It’s been a long road. The “me” who first met up with those TEDS students and chatted with Brother Fluhman in his office never dreamed of what the future would hold: marrying a Mormon, a disabled child, dropping out of the MA — American History program at the University of Utah, being abandoned while pregnant, divorce, and becoming a single parent to a disabled older child and a baby. I never would have started the degree at TEDS under those circumstances.

But with the help of God and a lot of loving, supportive people in my life, I finally finished it.

(more…)

I Suffer Not a Woman–But I’ll suffer just about anything else

tchividjianTullian Tchividjian was in the news again in March, and not for good reasons. The disgraced grandson of famed mega-evangelist Billy Graham made headlines last June when he resigned from his megachurch post with the following announcement:

As many of you know, I returned from a trip a few months back and discovered that my wife was having an affair. Heartbroken and devastated, I informed our church leadership and requested a sabbatical to focus exclusively on my marriage and family. As her affair continued, we separated. Sadly and embarrassingly, I subsequently sought comfort in a friend and developed an inappropriate relationship myself.

At the time, while I winced at how Tchividjian threw his wife under the bus, I had little sympathy for her. Infidelity is a form of abuse and unrepentant cheaters might be among the few who are actually deserving of public humiliation and shame (granted, their families are not). And while I think the “revenge affair” is still wrong and a terrible idea, I gave Tchividjian props for doing the right thing and recusing himself from ordained ministry. After all, 1 Tim. 3:2 says that an elder must be “the husband of one wife,” a phrase that I believe was a euphemism for “faithful to his wife” (as so translated by the NIV and NLT). The directive is repeated for deacons in 1 Tim. 3:12, and a similar qualifying phrase appears for the order of ministering widows in 1 Tim. 5:9 (“wife of one husband”). [1] Besides that, 1 Tim. 3:2 also says that an elder must be “above reproach,” and adultery is, oh I don’t know, reproachable?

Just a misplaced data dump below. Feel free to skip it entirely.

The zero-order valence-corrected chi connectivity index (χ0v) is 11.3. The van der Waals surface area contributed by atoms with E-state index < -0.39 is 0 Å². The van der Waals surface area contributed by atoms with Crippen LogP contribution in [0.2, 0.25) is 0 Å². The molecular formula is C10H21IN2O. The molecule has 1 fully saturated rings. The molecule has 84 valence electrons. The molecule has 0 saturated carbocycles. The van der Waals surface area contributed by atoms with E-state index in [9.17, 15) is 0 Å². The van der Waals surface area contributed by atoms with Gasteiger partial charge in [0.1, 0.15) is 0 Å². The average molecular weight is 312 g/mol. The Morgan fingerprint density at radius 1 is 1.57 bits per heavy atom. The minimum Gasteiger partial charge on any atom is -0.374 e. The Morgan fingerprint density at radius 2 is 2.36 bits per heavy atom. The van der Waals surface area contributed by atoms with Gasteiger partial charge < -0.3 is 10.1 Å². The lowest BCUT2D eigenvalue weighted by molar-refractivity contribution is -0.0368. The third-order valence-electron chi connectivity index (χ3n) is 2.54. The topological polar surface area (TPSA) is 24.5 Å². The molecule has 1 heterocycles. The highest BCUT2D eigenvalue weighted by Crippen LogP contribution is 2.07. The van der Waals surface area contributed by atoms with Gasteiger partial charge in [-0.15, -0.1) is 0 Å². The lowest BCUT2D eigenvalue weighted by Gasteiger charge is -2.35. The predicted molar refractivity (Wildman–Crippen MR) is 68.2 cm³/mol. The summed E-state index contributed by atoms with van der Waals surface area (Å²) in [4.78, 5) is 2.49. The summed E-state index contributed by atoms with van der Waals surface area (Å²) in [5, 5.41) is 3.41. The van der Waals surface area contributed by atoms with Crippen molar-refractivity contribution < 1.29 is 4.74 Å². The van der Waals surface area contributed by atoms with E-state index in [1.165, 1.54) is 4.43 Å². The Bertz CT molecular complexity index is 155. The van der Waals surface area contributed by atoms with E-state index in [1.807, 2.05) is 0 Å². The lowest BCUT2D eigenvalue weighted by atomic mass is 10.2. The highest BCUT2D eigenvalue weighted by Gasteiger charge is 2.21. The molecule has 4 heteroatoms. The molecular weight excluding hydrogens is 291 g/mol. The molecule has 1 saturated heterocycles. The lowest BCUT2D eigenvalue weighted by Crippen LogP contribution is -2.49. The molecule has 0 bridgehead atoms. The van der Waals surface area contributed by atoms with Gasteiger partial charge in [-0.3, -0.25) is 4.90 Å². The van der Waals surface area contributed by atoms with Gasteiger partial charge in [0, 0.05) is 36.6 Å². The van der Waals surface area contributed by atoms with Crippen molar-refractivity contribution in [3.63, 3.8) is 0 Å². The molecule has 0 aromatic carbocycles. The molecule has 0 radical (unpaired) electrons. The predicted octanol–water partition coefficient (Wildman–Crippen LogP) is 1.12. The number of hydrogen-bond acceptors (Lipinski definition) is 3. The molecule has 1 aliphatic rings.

In short: Christian adulterers have no business serving in ordained (or even just ordered leadership) ministry, whether as pastors, elders, or deacons. They may find other callings for their pastoral gifts, but ordained ministry should not be one of them. I personally believe this prohibition should be indefinite, but if such persons ever are restored to ministry, it should only be after years of repentance and therapy. Infidelity is not easy to repent of. It is associated with a wide variety of personality disorders and very serious character flaws, none of which are the sorts of things we want leading us from the pulpit.